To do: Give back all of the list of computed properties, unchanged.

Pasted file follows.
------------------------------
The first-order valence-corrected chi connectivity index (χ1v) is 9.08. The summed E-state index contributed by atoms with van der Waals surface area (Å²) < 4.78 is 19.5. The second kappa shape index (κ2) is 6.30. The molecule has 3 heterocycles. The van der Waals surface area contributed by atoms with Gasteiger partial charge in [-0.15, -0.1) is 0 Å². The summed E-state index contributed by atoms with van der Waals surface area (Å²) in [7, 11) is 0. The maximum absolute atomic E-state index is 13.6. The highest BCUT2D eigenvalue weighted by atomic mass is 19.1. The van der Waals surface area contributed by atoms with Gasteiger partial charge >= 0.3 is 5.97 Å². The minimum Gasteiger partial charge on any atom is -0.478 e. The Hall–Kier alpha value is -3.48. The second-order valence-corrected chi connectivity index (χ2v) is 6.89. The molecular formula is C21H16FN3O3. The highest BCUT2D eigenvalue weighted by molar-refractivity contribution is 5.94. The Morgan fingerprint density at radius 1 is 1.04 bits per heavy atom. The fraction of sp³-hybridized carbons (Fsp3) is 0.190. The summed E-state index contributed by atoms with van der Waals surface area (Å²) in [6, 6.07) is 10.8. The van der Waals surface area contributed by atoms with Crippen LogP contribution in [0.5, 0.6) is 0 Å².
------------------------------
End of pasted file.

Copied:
The first-order valence-corrected chi connectivity index (χ1v) is 9.08. The summed E-state index contributed by atoms with van der Waals surface area (Å²) < 4.78 is 19.5. The second kappa shape index (κ2) is 6.30. The molecule has 3 heterocycles. The van der Waals surface area contributed by atoms with Gasteiger partial charge in [-0.15, -0.1) is 0 Å². The summed E-state index contributed by atoms with van der Waals surface area (Å²) in [7, 11) is 0. The maximum absolute atomic E-state index is 13.6. The highest BCUT2D eigenvalue weighted by atomic mass is 19.1. The van der Waals surface area contributed by atoms with Gasteiger partial charge >= 0.3 is 5.97 Å². The minimum Gasteiger partial charge on any atom is -0.478 e. The Hall–Kier alpha value is -3.48. The second-order valence-corrected chi connectivity index (χ2v) is 6.89. The molecular formula is C21H16FN3O3. The highest BCUT2D eigenvalue weighted by molar-refractivity contribution is 5.94. The Morgan fingerprint density at radius 1 is 1.04 bits per heavy atom. The fraction of sp³-hybridized carbons (Fsp3) is 0.190. The summed E-state index contributed by atoms with van der Waals surface area (Å²) in [6, 6.07) is 10.8. The van der Waals surface area contributed by atoms with Crippen LogP contribution in [0.5, 0.6) is 0 Å².